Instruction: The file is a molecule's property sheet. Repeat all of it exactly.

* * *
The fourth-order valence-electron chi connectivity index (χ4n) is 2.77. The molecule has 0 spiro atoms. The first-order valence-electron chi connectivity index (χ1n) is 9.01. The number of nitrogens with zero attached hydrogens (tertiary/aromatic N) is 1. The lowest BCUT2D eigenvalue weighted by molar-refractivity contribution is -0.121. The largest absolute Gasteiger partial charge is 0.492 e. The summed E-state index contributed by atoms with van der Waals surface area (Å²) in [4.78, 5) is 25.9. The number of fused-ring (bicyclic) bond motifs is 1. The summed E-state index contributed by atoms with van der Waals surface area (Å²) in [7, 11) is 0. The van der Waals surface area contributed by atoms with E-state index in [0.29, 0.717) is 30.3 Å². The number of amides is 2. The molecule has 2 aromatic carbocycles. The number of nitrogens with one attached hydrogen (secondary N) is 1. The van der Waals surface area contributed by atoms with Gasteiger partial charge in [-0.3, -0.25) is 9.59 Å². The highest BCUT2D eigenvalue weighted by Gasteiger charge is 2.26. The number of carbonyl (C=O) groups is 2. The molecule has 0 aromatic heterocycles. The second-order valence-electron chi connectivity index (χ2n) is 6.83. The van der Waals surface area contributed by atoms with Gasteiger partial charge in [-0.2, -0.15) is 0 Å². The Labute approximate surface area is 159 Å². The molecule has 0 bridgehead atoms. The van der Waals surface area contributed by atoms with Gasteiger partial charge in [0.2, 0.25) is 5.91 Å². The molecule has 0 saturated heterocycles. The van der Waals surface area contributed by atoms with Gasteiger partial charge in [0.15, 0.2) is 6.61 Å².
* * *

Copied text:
The fourth-order valence-electron chi connectivity index (χ4n) is 2.77. The molecule has 0 spiro atoms. The first-order valence-electron chi connectivity index (χ1n) is 9.01. The number of nitrogens with zero attached hydrogens (tertiary/aromatic N) is 1. The lowest BCUT2D eigenvalue weighted by molar-refractivity contribution is -0.121. The largest absolute Gasteiger partial charge is 0.492 e. The summed E-state index contributed by atoms with van der Waals surface area (Å²) in [4.78, 5) is 25.9. The number of fused-ring (bicyclic) bond motifs is 1. The summed E-state index contributed by atoms with van der Waals surface area (Å²) in [7, 11) is 0. The van der Waals surface area contributed by atoms with E-state index in [0.29, 0.717) is 30.3 Å². The number of amides is 2. The molecule has 2 aromatic carbocycles. The number of nitrogens with one attached hydrogen (secondary N) is 1. The van der Waals surface area contributed by atoms with Gasteiger partial charge in [-0.3, -0.25) is 9.59 Å². The highest BCUT2D eigenvalue weighted by Gasteiger charge is 2.26. The number of carbonyl (C=O) groups is 2. The molecule has 0 aromatic heterocycles. The second-order valence-electron chi connectivity index (χ2n) is 6.83. The van der Waals surface area contributed by atoms with Gasteiger partial charge in [-0.2, -0.15) is 0 Å². The Labute approximate surface area is 159 Å². The molecule has 0 bridgehead atoms. The van der Waals surface area contributed by atoms with Gasteiger partial charge in [0.2, 0.25) is 5.91 Å². The molecule has 0 saturated heterocycles. The van der Waals surface area contributed by atoms with Gasteiger partial charge in [0.15, 0.2) is 6.61 Å².